Democrats want uranium claim probed
From Dana Bash
WASHINGTON (CNN) -- Democrats are calling for an investigation into President Bush's assertion in his State of the Union address that Iraq tried to buy uranium in Africa -- a claim the White House has since admitted was erroneous.
An administration official said Bush would not have included the reference in his speech January 28 had his advisers known it was false.
But other U.S. officials said the White House had a report from a former U.S. ambassador a year before the speech that the intelligence was bogus.
Sen. Carl Levin of Michigan, ranking Democrat on the Armed Services Committee, said the latest White House statements "only reinforce the importance of an inquiry into why the information about the bogus uranium sales didn't reach the policymakers during 2002.
"And why, as late as the president's State of the Union address in January 2003, our policymakers were still using information which the intelligence community knew was almost certainly false."
Sen. Ted Kennedy, a Massachusetts Democrat, used even stronger language.
"It's bad enough that such a glaring blunder became part of the president's case for war. It's far worse if the case for war was made by deliberate deception," Kennedy said.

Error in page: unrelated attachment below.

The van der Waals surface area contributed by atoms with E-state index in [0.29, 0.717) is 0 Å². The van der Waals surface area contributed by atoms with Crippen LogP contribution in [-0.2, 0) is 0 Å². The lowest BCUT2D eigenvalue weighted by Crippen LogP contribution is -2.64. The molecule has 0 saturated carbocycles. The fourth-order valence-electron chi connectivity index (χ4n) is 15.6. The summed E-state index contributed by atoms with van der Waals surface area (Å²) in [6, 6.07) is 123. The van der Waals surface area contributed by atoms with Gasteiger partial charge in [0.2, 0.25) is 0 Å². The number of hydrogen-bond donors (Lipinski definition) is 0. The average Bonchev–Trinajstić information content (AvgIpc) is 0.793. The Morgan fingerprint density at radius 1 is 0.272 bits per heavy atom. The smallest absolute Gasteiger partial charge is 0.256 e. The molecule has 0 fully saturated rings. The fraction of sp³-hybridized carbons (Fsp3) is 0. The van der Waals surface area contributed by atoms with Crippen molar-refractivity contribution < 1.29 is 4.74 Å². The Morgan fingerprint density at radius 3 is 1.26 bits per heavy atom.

"It's more important than ever that Congress conduct a real investigation into the use of intelligence sources as a justification for war. The American people deserve to know whether the president is making war and peace decisions based on reliable information. We cannot risk American lives because of shoddy intelligence or outright lies."
President Bush refused to be drawn into the controversy during a news conference in South Africa on Wednesday.
"There is no doubt in my mind that Saddam Hussein was a threat to the world peace, and there is no doubt in my mind that the United States, along with allies and friends, did the right thing in removing him from power," Bush said
Bush also pointed out that his predecessor, Democrat Bill Clinton, raided Iraq in 1998 "based upon the very same intelligence."
Senate Republican Conference Chairman Rick Santorum of Pennsylvania defended the administration, saying it has been "very forthright ... as to what they knew and when they knew it, and I think they had the best information that they thought was reliable at the time the president said it."
Senate Democratic Leader Tom Daschle of South Dakota urged that "a full investigation of the facts surrounding this situation be undertaken, the sooner the better."
Sen. John Kerry of Massachusetts, a Democratic presidential candidate, also urged an investigation.
"The Bush administration doesn't get honesty points for belatedly admitting what has been apparent to the world for some time -- that emphatic statements made on Iraq were inaccurate," Kerry said.
Democratic Party Chairman Terry McAuliffe went so far as to accuse the administration of a cover-up.
"This may be the first time in recent history that a president knowingly misled the American people during the State of Union address," McAuliffe said.